REFLECTION: Rachel Myslivy

Resilience: Climate Justice

“Stress has deformed and compressed our planet’s glorious body but what if size and shape can be recovered, nourished into a new flourishing.”

Leah Ongiri, from “A Blessing for Resilience

The climate crisis isn’t happening in a vacuum. With attacks on Black lives, trans kids, and reproductive justice all in the face of increasing fascism and white supremacy, rampant gun violence, and ongoing pandemic, sometimes it feels like tragedy is everywhere all the time.

And yet, so is love. So is courage. So is resilience.

This week’s theme for 30 Days of Love is Resilience, a value I think is strongly held by climate justice activists all over the world.

Several years ago, I attended a conference on Equitable Deep Decarbonization.  The organizers had us break out into groups according to the 4 Rs of Organizing:  Resist, Reform, Recreate, and  Reimagine.  In small groups, we drew pictures reflecting what we thought it meant to embody one of these values in climate justice organizing. Together, we explored how other values would shore up and strengthen these original four.

For much of my career, I’ve worked in Reform and Recreate.  When I’m most enraged, I’m squarely in Resist.   My heart is nourished when I rest and allow myself to Reimagine. All of these lay the foundation for Resilience.

But our vision for climate equity isn’t simply to survive. To realize a world without fossil fuels where clean energy is a human right and all communities thrive, we have a clear call: to follow BIPOC leadership, decarbonize and decolonize our relationships, and engage in transformative action. Climate justice requires us to understand who is most impacted by climate change, how, where, and in what ways, and then to not just orient our solutions to prioritize those issues, but to follow the leadership of frontline communities and to act in solidarity with the communities most impacted.   The many systems of oppression that disproportionately harm marginalized groups are inextricably interlinked, chipping away at our fortitude, faith, and imagination. We see scarcity instead of abundance; we fear failure rather than celebrating resilience.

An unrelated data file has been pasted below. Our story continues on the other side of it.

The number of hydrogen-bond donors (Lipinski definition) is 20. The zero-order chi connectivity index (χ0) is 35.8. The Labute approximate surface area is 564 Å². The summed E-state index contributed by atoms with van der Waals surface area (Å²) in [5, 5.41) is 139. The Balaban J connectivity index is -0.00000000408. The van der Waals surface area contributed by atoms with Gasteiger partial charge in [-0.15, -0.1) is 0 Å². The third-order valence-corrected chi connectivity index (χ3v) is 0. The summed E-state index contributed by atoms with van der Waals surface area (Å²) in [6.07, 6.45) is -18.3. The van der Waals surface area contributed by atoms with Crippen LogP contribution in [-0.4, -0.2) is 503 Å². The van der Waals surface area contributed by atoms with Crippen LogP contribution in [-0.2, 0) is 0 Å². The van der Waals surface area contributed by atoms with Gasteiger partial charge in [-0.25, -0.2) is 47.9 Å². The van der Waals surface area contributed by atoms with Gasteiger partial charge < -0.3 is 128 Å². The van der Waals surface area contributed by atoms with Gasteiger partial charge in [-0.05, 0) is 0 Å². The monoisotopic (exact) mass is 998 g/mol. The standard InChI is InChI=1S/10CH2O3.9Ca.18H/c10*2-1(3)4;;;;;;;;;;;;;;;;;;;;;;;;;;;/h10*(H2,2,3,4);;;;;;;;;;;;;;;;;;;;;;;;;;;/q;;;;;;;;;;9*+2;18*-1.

There’s another way. As Nicole said in her reflection on Healing and Decriminalization last week, “What if our commitment to ‘building a new way’ unequivocally included a practice of solidarity with those who are most at risk, most targeted?”

The strength of “what if” is what helps us continue in this work.

And so, what is our resilient, loving way? It’s Reforming energy policy to ensure that no one’s power is shut off during extreme weather for lack of payment.  It’s Recreating the energy system to reject fossil fuels while rapidly advancing clean energy solutions for all, but first and foremost prioritizing policies that benefit marginalized communities.  It’s Resisting unjust systems that sacrifice communities and destroy Earth.  It also means renewing our spirits and Reimaging a future where all thrive.

It’s resilience that unites rather than divides. And we can do this together, today and always.

Rachel Myslivy

Climate Organizer

Side With Love




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